The actions you need to take to remove weeds in your area depend on the weed(s) you are dealing and with the environmental conditions. Successful weed control requires consideration of the characteristics of the plant itself as well as the context in which it is growing. What may be a successful and acceptable solution in one situation may be ineffective or inappropriate in another. Seek professional advice before undertaking weed control work.

Often an integrated approach that uses a combination of control methods may be required to effectively deal with a weed. These methods may include:
- pulling or digging out by hand or machine
- mulching or establishing competitive vegetation
- grazing, mowing or slashing
- spraying with appropriate herbicides.

If using chemicals:
- take adequate safety precautions
- always read the instructions on the label
- be especially careful near lakes and waterways as some chemicals harm aquatic ecosystems.

Some weeds need a variety of methods to successfully remove them and some follow-up work will nearly always be required. Contact your local DPIPWE Regional Weed Management Officer or join a local community group to find out more.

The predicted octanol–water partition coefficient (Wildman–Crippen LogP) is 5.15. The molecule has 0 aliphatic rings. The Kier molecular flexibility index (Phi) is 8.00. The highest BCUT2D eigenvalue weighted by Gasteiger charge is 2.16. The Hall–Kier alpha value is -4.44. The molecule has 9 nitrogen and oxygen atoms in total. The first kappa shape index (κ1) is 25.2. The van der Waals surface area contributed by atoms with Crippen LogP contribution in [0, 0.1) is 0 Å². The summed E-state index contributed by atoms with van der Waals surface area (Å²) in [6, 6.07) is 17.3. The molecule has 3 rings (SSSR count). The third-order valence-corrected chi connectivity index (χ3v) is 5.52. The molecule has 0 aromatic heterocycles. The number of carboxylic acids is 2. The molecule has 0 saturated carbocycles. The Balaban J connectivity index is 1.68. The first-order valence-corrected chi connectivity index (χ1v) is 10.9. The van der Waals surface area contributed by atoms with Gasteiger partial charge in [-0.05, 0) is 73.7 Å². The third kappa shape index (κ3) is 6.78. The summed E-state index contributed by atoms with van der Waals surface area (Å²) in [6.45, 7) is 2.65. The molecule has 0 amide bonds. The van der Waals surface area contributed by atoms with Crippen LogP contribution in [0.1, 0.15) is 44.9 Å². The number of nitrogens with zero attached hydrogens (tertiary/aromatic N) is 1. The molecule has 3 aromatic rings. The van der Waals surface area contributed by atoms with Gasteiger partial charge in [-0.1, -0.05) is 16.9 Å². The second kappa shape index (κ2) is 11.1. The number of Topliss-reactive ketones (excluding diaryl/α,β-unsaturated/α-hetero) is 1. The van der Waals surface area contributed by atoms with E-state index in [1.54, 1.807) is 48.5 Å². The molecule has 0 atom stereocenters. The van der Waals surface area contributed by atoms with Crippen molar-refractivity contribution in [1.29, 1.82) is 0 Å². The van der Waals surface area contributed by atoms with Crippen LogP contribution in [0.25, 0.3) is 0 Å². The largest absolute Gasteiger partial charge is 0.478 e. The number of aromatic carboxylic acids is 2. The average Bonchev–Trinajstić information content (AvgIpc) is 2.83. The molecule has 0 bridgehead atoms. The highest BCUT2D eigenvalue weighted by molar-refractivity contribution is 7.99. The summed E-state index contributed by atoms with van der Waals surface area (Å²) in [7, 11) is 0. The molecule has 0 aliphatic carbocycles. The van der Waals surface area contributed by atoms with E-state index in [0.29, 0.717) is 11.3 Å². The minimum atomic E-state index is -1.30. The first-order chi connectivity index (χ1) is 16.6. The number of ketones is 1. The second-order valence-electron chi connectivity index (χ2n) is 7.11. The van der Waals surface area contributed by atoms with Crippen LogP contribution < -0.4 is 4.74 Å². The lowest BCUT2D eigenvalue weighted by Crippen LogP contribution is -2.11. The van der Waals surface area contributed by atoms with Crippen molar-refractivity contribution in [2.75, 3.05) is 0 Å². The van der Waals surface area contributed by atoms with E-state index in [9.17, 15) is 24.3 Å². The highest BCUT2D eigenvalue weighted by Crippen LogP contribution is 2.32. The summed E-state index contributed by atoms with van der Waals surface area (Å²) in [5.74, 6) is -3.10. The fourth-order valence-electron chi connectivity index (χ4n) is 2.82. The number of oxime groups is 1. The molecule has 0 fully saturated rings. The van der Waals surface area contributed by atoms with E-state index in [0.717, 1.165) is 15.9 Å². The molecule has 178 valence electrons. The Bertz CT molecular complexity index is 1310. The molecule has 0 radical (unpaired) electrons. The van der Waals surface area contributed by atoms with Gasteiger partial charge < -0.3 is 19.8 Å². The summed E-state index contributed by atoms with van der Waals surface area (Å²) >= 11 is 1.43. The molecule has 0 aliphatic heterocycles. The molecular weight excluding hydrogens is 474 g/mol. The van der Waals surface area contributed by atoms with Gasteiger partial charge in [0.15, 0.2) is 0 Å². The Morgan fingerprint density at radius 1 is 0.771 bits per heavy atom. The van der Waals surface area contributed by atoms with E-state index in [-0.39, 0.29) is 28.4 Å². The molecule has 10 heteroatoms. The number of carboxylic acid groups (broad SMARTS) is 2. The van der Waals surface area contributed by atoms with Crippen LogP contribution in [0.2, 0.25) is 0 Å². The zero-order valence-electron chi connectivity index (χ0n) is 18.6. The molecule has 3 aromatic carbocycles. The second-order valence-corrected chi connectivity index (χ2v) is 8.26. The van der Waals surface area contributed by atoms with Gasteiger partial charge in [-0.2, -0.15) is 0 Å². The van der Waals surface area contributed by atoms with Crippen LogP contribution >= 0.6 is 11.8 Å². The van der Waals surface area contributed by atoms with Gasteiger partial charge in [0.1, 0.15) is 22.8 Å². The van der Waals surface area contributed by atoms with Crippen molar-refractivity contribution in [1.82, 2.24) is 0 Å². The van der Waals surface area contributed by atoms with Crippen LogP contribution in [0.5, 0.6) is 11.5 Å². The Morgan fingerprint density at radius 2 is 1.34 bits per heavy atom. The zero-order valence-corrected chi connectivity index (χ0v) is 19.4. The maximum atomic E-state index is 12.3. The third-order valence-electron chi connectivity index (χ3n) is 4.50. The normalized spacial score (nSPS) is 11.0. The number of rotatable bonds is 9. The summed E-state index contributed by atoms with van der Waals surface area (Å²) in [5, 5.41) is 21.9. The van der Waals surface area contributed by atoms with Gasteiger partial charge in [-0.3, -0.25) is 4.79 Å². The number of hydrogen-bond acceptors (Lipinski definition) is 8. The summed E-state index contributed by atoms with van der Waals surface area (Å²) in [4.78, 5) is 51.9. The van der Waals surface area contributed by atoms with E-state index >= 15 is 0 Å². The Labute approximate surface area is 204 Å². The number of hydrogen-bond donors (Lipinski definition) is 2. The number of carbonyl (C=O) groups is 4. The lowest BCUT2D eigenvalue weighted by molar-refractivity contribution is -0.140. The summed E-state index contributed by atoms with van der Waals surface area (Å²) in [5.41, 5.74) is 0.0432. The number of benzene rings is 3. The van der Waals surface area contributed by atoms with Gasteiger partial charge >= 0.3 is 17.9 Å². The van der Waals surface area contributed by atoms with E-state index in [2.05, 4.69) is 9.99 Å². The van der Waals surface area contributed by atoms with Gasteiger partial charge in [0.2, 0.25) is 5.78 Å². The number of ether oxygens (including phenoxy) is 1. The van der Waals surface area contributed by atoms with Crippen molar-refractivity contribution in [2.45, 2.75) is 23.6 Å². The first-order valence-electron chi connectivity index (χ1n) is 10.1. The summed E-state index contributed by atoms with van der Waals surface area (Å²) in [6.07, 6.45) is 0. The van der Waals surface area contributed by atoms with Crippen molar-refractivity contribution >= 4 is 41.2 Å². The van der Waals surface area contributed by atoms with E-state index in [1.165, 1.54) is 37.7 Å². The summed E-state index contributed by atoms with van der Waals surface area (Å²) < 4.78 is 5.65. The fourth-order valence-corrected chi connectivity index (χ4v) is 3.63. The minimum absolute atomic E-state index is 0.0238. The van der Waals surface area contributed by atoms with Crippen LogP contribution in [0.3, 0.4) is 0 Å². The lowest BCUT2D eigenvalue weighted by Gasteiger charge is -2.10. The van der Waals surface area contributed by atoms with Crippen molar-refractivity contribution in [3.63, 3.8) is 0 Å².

Tamar Valley Weed Strategy

This community-based organisation has provided educative resources to enable the identification of common weeds that are posing such a threat to the Tamar Valley in northern Tasmania (and much else of rural Australia) and to suggest ways of dealing with them.

The Tamar Valley Weed Strategy is a community based organisation that has received tremendous support from a whole range of groups and individuals: heavy and light industry, landcare groups, municipal Councils, Tasmanian Farmers & Graziers Association, Federal and State Governments and individual landowners and farmers.

Weed Control Further Information

Under the Act, Weed Management Plans specify which municipalities the weeds should be eradicated and those in which the weeds must at least be contained. Weed Management Plans also provide the legal framework by which weed law enforcement can occur.

For further information contact the Biosecurity Tasmania Division of the DPIPWE:
GPO Box 44, HOBART 7001 or phone: 1300 368 550 or email: Biosecurity.Tasmania@dpipwe.tas.gov.au.

For further information, have a look at the Weeds in Australia website.